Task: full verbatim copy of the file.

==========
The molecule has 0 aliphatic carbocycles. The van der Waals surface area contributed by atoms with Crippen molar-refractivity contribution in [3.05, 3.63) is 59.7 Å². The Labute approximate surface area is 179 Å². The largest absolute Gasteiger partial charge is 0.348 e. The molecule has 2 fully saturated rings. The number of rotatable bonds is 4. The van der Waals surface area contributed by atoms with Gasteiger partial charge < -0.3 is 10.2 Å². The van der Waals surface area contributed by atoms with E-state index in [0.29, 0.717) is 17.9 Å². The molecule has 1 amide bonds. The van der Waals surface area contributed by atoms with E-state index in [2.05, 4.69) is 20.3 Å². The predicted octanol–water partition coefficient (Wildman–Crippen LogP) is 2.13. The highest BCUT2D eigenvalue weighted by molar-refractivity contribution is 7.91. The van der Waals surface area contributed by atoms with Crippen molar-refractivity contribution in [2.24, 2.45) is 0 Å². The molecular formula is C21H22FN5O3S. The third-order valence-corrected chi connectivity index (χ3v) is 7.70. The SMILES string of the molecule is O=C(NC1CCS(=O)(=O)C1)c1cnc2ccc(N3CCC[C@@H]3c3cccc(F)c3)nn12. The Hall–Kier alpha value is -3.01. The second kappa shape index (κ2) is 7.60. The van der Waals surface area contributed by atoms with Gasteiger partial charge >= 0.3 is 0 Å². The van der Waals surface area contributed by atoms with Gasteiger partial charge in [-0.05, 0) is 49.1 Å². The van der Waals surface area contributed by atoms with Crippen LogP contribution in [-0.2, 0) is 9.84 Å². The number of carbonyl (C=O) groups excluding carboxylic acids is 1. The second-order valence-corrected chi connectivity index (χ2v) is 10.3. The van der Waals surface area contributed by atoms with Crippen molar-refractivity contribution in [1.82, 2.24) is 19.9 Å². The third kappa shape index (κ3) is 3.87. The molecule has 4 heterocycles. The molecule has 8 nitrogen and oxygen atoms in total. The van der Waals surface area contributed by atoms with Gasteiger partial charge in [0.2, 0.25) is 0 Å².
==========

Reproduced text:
The molecule has 0 aliphatic carbocycles. The van der Waals surface area contributed by atoms with Crippen molar-refractivity contribution in [3.05, 3.63) is 59.7 Å². The Labute approximate surface area is 179 Å². The largest absolute Gasteiger partial charge is 0.348 e. The molecule has 2 fully saturated rings. The number of rotatable bonds is 4. The van der Waals surface area contributed by atoms with Gasteiger partial charge < -0.3 is 10.2 Å². The van der Waals surface area contributed by atoms with E-state index in [0.29, 0.717) is 17.9 Å². The molecule has 1 amide bonds. The van der Waals surface area contributed by atoms with E-state index in [2.05, 4.69) is 20.3 Å². The predicted octanol–water partition coefficient (Wildman–Crippen LogP) is 2.13. The highest BCUT2D eigenvalue weighted by molar-refractivity contribution is 7.91. The van der Waals surface area contributed by atoms with Crippen molar-refractivity contribution in [2.24, 2.45) is 0 Å². The molecular formula is C21H22FN5O3S. The third-order valence-corrected chi connectivity index (χ3v) is 7.70. The SMILES string of the molecule is O=C(NC1CCS(=O)(=O)C1)c1cnc2ccc(N3CCC[C@@H]3c3cccc(F)c3)nn12. The Hall–Kier alpha value is -3.01. The second kappa shape index (κ2) is 7.60. The van der Waals surface area contributed by atoms with Gasteiger partial charge >= 0.3 is 0 Å². The van der Waals surface area contributed by atoms with Gasteiger partial charge in [-0.05, 0) is 49.1 Å². The van der Waals surface area contributed by atoms with Crippen LogP contribution in [-0.2, 0) is 9.84 Å². The number of carbonyl (C=O) groups excluding carboxylic acids is 1. The second-order valence-corrected chi connectivity index (χ2v) is 10.3. The van der Waals surface area contributed by atoms with Crippen molar-refractivity contribution in [1.82, 2.24) is 19.9 Å². The third kappa shape index (κ3) is 3.87. The molecule has 4 heterocycles. The molecule has 8 nitrogen and oxygen atoms in total. The van der Waals surface area contributed by atoms with Gasteiger partial charge in [0.2, 0.25) is 0 Å².